The gloom-and-doom narrative that mainstream news loves to associate with Africa is no reflection on its tourism future — if its travel industry seizes the chance to innovate post pandemic.
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In 2019, tourism made up 6.9 percent of Africa’s gross domestic product or $169 billion, while contributing 24.7 million jobs, according to the World Travel & Tourism Council (WTTC).
When international visitors vanished, the continent was faced with the reality of having a weaker regional travel market than most other parts of the world. Domestic travel made up just 55 percent of travel spending in 2019, versus 83 percent for North America, 74 percent in Asia Pacific and 64 percent in Europe.
Over a year later, key destinations such as Egypt and Rwanda are welcoming tourists back, but the chief hurdle to international tourism recovery remains lagging vaccine distributions and new variants forming in the region as a result.
“I don’t believe it’s all doom and gloom,” said Naledi Khabo, CEO of the Africa Tourism Association (ATA), who will be speaking at Skift Global Forum in New York City on September 21-23. “Especially the work that the continent has done in terms of focusing on domestic and regional tourism over the last year, which I hope they continue to do in the parallel path to global recovery. I think that has helped sustain a lot of destinations who are especially heavily reliant on tourism.”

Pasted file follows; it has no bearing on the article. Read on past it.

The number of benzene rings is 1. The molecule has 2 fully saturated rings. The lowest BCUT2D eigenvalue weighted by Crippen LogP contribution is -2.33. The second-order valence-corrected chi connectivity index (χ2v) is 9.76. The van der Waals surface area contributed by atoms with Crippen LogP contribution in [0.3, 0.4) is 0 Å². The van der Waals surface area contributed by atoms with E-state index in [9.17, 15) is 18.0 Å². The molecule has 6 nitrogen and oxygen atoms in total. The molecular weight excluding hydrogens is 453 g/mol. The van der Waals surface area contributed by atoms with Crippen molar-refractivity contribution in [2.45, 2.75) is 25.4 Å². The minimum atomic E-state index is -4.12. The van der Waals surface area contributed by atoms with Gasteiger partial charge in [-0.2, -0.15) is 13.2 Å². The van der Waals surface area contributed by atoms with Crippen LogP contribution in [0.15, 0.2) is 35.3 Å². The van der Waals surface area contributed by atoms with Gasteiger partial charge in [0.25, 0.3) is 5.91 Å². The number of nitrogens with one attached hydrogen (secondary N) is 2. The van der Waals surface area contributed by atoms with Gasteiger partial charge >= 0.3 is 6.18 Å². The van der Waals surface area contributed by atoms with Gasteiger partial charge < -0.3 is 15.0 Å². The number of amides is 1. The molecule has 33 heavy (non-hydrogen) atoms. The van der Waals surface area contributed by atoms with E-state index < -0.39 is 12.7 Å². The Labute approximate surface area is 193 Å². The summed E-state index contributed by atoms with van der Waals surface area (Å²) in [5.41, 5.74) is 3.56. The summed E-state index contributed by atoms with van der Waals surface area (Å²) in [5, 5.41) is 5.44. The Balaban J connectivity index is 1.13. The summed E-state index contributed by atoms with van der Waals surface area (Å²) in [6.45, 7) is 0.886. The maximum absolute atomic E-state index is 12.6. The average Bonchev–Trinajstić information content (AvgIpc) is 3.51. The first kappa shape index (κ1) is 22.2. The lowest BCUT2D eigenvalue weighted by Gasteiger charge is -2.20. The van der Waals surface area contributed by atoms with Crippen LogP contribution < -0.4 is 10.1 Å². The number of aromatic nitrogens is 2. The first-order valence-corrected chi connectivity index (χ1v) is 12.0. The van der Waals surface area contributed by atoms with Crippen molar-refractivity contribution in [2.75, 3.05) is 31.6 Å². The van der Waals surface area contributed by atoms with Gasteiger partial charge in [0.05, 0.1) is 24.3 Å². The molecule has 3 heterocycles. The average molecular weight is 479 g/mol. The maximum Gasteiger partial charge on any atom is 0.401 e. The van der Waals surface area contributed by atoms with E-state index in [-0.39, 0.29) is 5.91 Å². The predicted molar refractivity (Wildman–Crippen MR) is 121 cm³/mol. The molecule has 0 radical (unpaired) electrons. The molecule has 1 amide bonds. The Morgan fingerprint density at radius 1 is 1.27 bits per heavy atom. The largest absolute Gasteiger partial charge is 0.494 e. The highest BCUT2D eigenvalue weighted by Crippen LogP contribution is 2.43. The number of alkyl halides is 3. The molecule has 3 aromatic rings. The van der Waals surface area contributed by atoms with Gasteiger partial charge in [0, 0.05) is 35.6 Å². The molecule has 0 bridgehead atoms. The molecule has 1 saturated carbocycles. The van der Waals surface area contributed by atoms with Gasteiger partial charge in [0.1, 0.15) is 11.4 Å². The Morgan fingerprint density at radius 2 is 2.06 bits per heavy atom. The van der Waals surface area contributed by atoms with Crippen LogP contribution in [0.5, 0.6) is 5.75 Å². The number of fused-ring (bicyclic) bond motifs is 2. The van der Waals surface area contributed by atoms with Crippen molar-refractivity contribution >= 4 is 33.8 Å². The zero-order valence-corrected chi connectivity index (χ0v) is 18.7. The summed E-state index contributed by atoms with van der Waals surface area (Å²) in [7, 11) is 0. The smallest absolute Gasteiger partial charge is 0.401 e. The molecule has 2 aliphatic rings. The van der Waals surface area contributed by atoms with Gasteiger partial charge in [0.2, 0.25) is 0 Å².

Khabo discussed this and other developments — including NBA Africa’s big push and the opportunities the ATA sees in diversifying tourism offerings on the continent beyond safaris — in the following Skift interview, which has been edited.
Skift Editor’s Note: This interview has been edited for clarity and length.
Skift: What is the overall current state of tourism in Africa right now? Realizing, of course, that it’s a huge continent, but can you give us a general sense?